But there are other Christians who make an opposite error. These Christians take themselves to be of the more sophisticated sort. They accept evolution and deny that it leads to atheism. They blithely ignore the obvious historical fact that Darwinism has been the most significant contributing cause in the de-Christianization of the west, and what should be the obvious contemporary fact, that most evolutionary biologists today (or at least most of the famous and influential ones) are atheists because they regard evolution as having proven that the whole God thing is intellectually obsolete.
The problem with this camp - if we again recall our distinction between Darwinism and evolution - is that its denizens feel that they must uncritically defend Darwinism itself, as if all the evidence must be sifted through an entirely reductionist, materialist filter, and also that they must attack anyone who has any reservations at all about uncritically accepting Darwinism.
I would like to introduce someone into this debate, a stranger to be sure. We might call him the reasonable Christian. He is to be distinguished from the Christian fideist who wrongly attacks evolution because he rightly sees the damage caused to the faith by Darwinism, and from the rationalist Christian who wrongly defends Darwinism at all costs because he rightly sees the damage caused to reason by the attack on evolution on behalf of Christian faith.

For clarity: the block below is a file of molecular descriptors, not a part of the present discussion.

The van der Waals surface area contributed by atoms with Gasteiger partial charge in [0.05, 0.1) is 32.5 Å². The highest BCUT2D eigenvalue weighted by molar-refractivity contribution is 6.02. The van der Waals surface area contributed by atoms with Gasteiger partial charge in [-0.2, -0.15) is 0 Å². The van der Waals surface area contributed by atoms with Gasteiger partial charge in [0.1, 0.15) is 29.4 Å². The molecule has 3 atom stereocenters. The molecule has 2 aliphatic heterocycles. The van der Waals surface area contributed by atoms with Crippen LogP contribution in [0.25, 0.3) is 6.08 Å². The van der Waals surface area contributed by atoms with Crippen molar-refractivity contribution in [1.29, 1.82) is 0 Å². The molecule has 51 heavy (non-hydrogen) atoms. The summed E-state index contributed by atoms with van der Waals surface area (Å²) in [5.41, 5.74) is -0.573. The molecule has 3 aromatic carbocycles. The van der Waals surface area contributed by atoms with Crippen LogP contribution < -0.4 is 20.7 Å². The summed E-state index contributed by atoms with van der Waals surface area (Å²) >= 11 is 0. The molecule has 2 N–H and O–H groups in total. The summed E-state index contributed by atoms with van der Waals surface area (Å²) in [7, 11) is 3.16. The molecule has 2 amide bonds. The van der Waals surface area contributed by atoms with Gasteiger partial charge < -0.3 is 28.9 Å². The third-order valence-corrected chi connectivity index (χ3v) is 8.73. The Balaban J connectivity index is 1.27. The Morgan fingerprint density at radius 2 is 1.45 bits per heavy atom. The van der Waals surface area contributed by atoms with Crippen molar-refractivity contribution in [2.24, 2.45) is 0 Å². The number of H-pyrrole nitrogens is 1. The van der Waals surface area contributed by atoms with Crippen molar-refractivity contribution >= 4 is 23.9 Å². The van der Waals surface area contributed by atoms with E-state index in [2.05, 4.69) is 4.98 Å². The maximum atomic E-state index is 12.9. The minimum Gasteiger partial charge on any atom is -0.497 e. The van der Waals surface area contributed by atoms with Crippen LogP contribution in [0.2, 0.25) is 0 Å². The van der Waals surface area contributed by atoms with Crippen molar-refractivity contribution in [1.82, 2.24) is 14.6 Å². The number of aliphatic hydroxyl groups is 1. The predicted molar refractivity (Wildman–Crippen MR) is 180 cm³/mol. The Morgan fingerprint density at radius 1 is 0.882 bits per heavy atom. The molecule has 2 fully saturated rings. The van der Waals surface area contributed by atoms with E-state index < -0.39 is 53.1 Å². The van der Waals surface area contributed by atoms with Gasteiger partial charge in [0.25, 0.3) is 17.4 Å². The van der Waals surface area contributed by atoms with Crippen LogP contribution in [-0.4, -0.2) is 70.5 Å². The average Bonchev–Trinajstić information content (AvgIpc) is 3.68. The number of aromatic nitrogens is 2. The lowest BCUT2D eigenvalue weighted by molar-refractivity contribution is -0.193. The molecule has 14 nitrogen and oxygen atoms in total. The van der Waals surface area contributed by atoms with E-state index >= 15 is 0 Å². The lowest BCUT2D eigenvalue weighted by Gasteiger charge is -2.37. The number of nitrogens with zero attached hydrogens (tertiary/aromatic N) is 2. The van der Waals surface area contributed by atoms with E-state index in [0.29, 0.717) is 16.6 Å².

The reasonable Christian holds, first of all, that science cannot contradict the faith because he assumes that the Creator God and the Redeemer God are one and the same God. He differs markedly in this from both the Christian fideist and the rationalist Christian. The fideist is often driven to deny science that seems to contradict the faith; the rationalist to deny every aspect of faith that seems to contradict science. The reasonable Christian does not allow that a contradiction is possible on either side. He knows from the history of science itself that science, including evolutionary science, is a merely human activity, and that despite its pretensions, scientists are often wandering in confusion, hobbled by bad theories, and misled by their very victories into assuming that they are omniscient. He knows that nature, as a creation of the profound wisdom of God, is much more magnificent and mysterious than our human attempts to grasp it, and so assumes that evolution must be something far grander than Darwin made it out to be, something so marvelous that, if we fully understood it, it would appear miraculous - a manifestation of the glory and wisdom of the Creator. Darwinism is too small for him as a theory of evolution because nature is too big for Darwinism to be true.
A proper theory of evolution would not (as Darwinism does) reduce the real complexity of human beings to make them fit within a tight materialist and reductionist framework; it would expand the theory of evolution so that the real moral, aesthetic, and intellectual complexity of human beings, as the pinnacle of evolution, defines the framework to understand all of evolution. It would place human beings, once again, at the very center of creation.
For further reading, and a variety of views on the subject, please visit the Templeton Foundation's page: Does evolution explain human nature?.